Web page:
The Rise of Islamic Finance 4 lessons that western banks can learn from their Islamic counterparts

The Rise of Islamic Finance 4 lessons that western banks can learn from their Islamic counterparts

Perhaps, Islamic banks can teach its western counterparts some basic principles very much linked to common sense which could enhance their financial stability three years after the credit crisis.

During 2008, UK accountants joked about the balance sheet of their banks: “On the left side there is nothing right; on the right side there is nothing left.” Languages in other countries did not offer the same potential when referring to the balance sheet of banks, yet the underlying situation was more or less the same. However, it is remarkable the strength that Islamic banks (those subject to Islamic finance) have shown over these years. Three years after the ignition of the crisis, several lessons can be learned from these banks, but the four most important are:

Islamic banks can stabilise credit growth. A major danger for an economy lies in excessive credit growth. Central banks can influence this inter alia through interest rates, but sometimes this tool is ineffective, banks lend too much in good years and too little in bad years, creating Hyman Minsky’s credit cycles that can worsen economic cycles. In “good” years non performing loans come down, there is plenty of liquidity and it is very easy to obtain credit, which in turn further drives down NPLs (non-performing loans). The opposite occurs during “bad” years. We have learned from this crisis that (a) incentives drive human behaviour, and (b) an incorrect incentive scheme can lead to exponential credit growth that creates the basis for future banking and economic damage. As Islamic finance only allows financing to happen as long as it is linked to the value-creating real transactions, ultimately “credit growth” (although under Islamic finance “credit” should be read as “coinvestment”) is very much restricted by growth in productivity and income, creating a natural brake for credit growth in “good” years. Structural reforms in the western banking system point towards creating similar “brakes” for credit growth normally linked to incentive schemes.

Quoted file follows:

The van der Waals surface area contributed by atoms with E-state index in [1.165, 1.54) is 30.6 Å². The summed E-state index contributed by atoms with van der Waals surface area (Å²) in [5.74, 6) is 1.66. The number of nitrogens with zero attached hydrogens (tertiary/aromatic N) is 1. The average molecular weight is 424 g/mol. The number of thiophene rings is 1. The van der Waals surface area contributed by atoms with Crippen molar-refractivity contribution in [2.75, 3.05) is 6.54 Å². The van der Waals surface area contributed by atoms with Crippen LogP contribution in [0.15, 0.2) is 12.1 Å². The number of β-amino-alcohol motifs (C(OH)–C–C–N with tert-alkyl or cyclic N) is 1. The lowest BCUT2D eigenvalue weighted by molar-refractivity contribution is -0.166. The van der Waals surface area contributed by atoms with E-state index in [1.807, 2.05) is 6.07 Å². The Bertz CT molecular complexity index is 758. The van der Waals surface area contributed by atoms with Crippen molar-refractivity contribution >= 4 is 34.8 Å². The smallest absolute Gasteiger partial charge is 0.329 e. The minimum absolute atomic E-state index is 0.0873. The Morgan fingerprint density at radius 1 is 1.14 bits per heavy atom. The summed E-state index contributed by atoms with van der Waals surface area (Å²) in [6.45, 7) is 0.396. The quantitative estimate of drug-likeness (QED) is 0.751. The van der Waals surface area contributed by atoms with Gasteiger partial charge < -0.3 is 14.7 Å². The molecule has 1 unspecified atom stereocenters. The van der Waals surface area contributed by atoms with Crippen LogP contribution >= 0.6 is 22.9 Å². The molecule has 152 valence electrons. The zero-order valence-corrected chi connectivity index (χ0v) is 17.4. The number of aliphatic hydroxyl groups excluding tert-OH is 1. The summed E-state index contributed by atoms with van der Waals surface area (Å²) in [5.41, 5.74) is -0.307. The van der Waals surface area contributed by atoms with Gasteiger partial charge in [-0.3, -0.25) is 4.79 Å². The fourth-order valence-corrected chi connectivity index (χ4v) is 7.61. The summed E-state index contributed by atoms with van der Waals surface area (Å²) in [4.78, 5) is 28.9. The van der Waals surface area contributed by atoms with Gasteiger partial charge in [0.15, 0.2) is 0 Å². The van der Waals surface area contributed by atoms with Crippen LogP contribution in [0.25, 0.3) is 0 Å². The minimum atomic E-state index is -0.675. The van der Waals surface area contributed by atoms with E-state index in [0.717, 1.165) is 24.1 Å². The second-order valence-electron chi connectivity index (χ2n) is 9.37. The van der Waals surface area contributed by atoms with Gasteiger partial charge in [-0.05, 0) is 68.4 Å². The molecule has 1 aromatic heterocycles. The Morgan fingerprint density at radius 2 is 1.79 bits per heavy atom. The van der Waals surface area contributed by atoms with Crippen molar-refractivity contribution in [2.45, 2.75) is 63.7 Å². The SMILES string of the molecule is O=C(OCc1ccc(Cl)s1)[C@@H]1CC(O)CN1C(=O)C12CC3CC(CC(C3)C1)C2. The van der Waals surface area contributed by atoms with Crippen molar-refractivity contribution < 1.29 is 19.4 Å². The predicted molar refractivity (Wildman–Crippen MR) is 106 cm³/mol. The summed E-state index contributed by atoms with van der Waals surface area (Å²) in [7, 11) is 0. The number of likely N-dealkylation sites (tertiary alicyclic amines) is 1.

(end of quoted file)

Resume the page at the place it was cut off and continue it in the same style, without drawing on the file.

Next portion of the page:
One bank can lose most of its investment in a “complex” to value synthetic product, such as a CDO (Collateralised debt obligation), a CDO squared or a CLO (Collateralised loan obligation), yet if the investment is a physical asset (property, infrastructure, energy) the risk of losing 100% of the position is almost nil. As Islamic banks are only allowed to invest in physical assets generating free cash flow, valuation of these instruments is more transparent; as a consequence financial stability is intuitively reduced compared to that of an investment in a theoretically risk-limited AAA rating CDO squared. Indeed, reforms in Basel II and III in general penalise in capital consumption the holding of positions without underlying physical assets.

Systemic risk is reduced if risk-managing instruments are used in tandem with wealth creating activities rather than trading risk independent of economic productive transactions. Comparing the replacement value of global derivatives with global GDP shows how side-betting can grow to almost reach world production of goods and services mostly through over-the-counter (OTC) transactions which enhance systemic risk. Islamic finance allows risk-taking only if it is integrated with wealth creation, rather than pure zero-sum side-betting (betting would be forbidden under the principle of gharar). This has produced the fact that Islamic banks were much less affected by the OTC derivatives meltdown that followed the demise of Lehman Brothers. The recent US reforms of the financial system which seriously limit proprietary trading could illustrate this vision.

Too much leverage is bad. This is a consistent lesson throughout history. Islamic finance prevents investing in the equity of companies if they use leverage (debt to assets must be one third at maximum) and investments in assets which are financed heavily through interest bearing debt (these would be considered too risky and consequently unlawful). The result is a low beta investment portfolio that will yield low in good years, but very resilient to changes of cycle. New trends in banking regulation will also impose caps on the absolute level of debt a bank can use to finance its operations.

These lessons do not imply that Islamic banks are free of risk. Other significant perils can arise. On one hand, limiting finance to physical assets can create asset bubbles, due to an imbalance between liquidity and collateral, which sooner or later can create a serious banking crisis. Spain is a good example of a banking system that invested in physical assets (property developers) and saw credit growth exceed 20% during the credit boom. The result was an intense banking crisis. On the other hand, the recent default of some Islamic Sukuk (hybrid instruments which work as a bond) could damage some of the Islamic banks holding these assets.

What is the difference between a bank and a hedge fund? A bank is a hedge fund with much more leverage. On average a hedge fund uses a leverage of one to three; a bank uses a leverage of one to twenty. In 1900, banks in the West would use a leverage of one to three. During the summer of 2007, many banks had reached positions of one to thirty and one to forty. Priced for perfection, but as behavioural finance teach us, human beings are imperfect. Perhaps, Islamic banks can teach us some basic principles very much linked to common sense which could enhance financial stability. Indeed, it was during the XIII century that the Catholic Church stopped its prohibition of charging interest rates on loans; exactly when the 800 years of financial folly described by Professors Rogoff and Reinhart started!

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